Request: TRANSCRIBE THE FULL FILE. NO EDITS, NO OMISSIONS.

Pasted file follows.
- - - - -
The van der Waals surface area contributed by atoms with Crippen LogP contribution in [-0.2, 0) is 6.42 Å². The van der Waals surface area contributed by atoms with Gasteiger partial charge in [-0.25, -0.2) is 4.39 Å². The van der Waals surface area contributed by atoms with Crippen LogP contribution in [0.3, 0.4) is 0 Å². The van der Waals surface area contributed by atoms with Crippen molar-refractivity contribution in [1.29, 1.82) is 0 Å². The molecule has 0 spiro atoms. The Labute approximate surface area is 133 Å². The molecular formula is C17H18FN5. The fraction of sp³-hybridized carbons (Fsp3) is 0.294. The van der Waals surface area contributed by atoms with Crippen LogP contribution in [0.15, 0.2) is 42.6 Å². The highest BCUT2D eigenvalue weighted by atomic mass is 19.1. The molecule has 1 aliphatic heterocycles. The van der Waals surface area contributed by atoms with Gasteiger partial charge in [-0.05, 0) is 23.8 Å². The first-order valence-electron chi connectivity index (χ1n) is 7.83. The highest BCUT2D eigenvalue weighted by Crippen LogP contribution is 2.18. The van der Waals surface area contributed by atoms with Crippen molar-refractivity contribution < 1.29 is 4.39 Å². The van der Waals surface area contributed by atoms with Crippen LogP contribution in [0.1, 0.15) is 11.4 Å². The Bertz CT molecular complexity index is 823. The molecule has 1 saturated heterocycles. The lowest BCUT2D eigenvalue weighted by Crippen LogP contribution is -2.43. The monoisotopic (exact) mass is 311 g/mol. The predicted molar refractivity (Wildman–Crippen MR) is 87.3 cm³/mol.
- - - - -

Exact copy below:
The van der Waals surface area contributed by atoms with Crippen LogP contribution in [-0.2, 0) is 6.42 Å². The van der Waals surface area contributed by atoms with Gasteiger partial charge in [-0.25, -0.2) is 4.39 Å². The van der Waals surface area contributed by atoms with Crippen LogP contribution in [0.3, 0.4) is 0 Å². The van der Waals surface area contributed by atoms with Crippen molar-refractivity contribution in [1.29, 1.82) is 0 Å². The molecule has 0 spiro atoms. The Labute approximate surface area is 133 Å². The molecular formula is C17H18FN5. The fraction of sp³-hybridized carbons (Fsp3) is 0.294. The van der Waals surface area contributed by atoms with Crippen LogP contribution in [0.15, 0.2) is 42.6 Å². The highest BCUT2D eigenvalue weighted by atomic mass is 19.1. The molecule has 1 aliphatic heterocycles. The van der Waals surface area contributed by atoms with Gasteiger partial charge in [-0.05, 0) is 23.8 Å². The first-order valence-electron chi connectivity index (χ1n) is 7.83. The highest BCUT2D eigenvalue weighted by Crippen LogP contribution is 2.18. The van der Waals surface area contributed by atoms with Crippen molar-refractivity contribution < 1.29 is 4.39 Å². The van der Waals surface area contributed by atoms with Crippen LogP contribution in [0.1, 0.15) is 11.4 Å². The Bertz CT molecular complexity index is 823. The molecule has 1 saturated heterocycles. The lowest BCUT2D eigenvalue weighted by Crippen LogP contribution is -2.43. The monoisotopic (exact) mass is 311 g/mol. The predicted molar refractivity (Wildman–Crippen MR) is 87.3 cm³/mol.